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Movie Review: Sid and Nancy – Punk Love, Drugs, and Music

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Sid and Nancy (1986), directed by Alex Cox, stars Gary Oldman as Sid Vicious, Chloe Webb (Nancy Spungen), David Hayman (Malcolm), Andrew Schoefield (John Lyndon), Xander Berkley (Bowery Snax), Perry Benson (Paul), and Courtney Love (Gretchen).

The thing about a movie like this that it can't really go wrong, even if it's not all it could be. It's sort of like Back Beat that way. The narrative focuses on the relationship between Sid Vicious and Nancy Spungen. This is recent history, even more so when it was made, so there's bound to be the requisite bickering about whether or not it's true to the actual persons depicted in it. It really doesn't work that way, no matter how much a movie claims to be “based on a true story”. The best you can hope for is a movie that captures something of the essence of things and makes them interesting enough that the viewer can get something out of them.

I saw this one back in the day, and frankly I have no idea what possessed me to see it again now. I must have had a punk moment. It happens.

This is Gary Oldman's film debut and he is frighteningly good as the out of control Sid. Chloe Webb is equally good as the high-strung Nancy. Everything hinges on that. I remember her whiny, annoying voice from the first time I watched this and it doesn't get any less irritating with time.

There's always been controversy around whether or not Sid could even play the bass, but in the context of what they were doing Sid was the embodiment of the punk attitude. What he lacked in skill he made up for in attitude and this movie focuses on that as well, with a rail thin Oldman posturing, prancing, and beating up members of the audience.

It is also a good depiction of the gradual decline of Sid and Nancy as they grow increasingly dependent on drugs. Nancy was supposedly the person who introduced Sid to heroin. It is very much a sex, drugs, and rock 'n' roll movie with a seriously kick-ass soundtrack, no matter how bad the music is at times.

There are moments of levity; there's also big time drama and watching this train wreck of a relationship unfold really puts the 'fun' in dysfunctional. It is a beautiful disaster all the way through. It also has moments of fantasy and surrealism, such as the music video-like sequence in which Sid performs his version of "My Way" or the final scenes where Nancy comes to fetch Sid in a cab.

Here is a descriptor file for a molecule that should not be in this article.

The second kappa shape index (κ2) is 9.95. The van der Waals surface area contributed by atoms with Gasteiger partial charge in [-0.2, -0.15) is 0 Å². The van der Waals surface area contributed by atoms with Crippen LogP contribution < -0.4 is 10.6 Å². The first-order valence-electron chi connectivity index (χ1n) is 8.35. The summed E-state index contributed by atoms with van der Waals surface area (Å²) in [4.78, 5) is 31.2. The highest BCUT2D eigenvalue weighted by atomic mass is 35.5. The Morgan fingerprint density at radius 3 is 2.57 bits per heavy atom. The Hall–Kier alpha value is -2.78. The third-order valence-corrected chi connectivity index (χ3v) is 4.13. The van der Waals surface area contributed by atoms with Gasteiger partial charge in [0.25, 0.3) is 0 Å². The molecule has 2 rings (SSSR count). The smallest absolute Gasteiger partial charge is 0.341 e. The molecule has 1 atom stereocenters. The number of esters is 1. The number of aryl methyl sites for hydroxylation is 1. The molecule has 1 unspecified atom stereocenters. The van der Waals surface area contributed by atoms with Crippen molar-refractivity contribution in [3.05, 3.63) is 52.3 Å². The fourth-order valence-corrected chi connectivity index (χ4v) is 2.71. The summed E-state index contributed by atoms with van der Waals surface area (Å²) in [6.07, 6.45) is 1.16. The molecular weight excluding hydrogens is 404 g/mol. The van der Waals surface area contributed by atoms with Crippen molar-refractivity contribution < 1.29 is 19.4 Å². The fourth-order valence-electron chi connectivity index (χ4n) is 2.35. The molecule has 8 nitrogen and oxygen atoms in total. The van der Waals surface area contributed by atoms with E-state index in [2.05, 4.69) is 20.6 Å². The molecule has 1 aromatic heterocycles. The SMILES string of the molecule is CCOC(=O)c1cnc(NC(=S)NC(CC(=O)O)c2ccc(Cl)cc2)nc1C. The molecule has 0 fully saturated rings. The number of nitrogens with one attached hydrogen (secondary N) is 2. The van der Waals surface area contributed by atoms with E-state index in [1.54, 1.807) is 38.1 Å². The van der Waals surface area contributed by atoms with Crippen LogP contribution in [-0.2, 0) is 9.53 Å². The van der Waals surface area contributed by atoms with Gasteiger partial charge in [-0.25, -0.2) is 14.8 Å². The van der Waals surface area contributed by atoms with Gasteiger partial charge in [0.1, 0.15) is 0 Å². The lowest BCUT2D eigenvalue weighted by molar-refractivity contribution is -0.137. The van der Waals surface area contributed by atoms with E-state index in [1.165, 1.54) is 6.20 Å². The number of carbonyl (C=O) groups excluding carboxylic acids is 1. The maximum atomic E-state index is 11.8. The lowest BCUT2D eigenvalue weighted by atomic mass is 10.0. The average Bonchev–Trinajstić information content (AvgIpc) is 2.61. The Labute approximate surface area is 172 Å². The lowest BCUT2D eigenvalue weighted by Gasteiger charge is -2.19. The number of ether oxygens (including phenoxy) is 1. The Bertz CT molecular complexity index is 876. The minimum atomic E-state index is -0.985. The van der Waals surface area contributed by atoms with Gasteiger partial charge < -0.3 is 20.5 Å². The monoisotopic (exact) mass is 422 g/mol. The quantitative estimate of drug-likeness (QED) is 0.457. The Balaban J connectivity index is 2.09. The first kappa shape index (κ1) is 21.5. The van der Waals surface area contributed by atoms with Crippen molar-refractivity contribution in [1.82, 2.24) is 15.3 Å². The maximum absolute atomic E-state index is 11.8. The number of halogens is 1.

The look and feel of the movie has stood the test of time really well, leaving it feeling like a documentary in some ways and a completely fictional piece of Peter Pan fantasy in others. I have real issues with that last scene, but it fits the Romeo and Juliet aspect of the thing.

The movie is told in a semi-circular fashion, starting as Sid is arrested for Nancy's murder in the Chelsea Hotel in New York, so even the viewer who knows nothing about the couple will see that this can only end badly right from the start.

It's also somehow reassuring to know that Johnny Rotten spews vitriol over this movie whenever he's asked about it. Reality always trumps fiction, and movies are always fiction, which is a good thing to keep in mind.

Sid Vicious died of an overdose of heroin his mother injected him with after he got out of Riker's Island Prison on bail waiting to stand trial for Nancy Spungen's murder. It's said his mother did this deliberately. Life is stranger than fiction no matter how strange the fiction is and that's why I recommend this movie.

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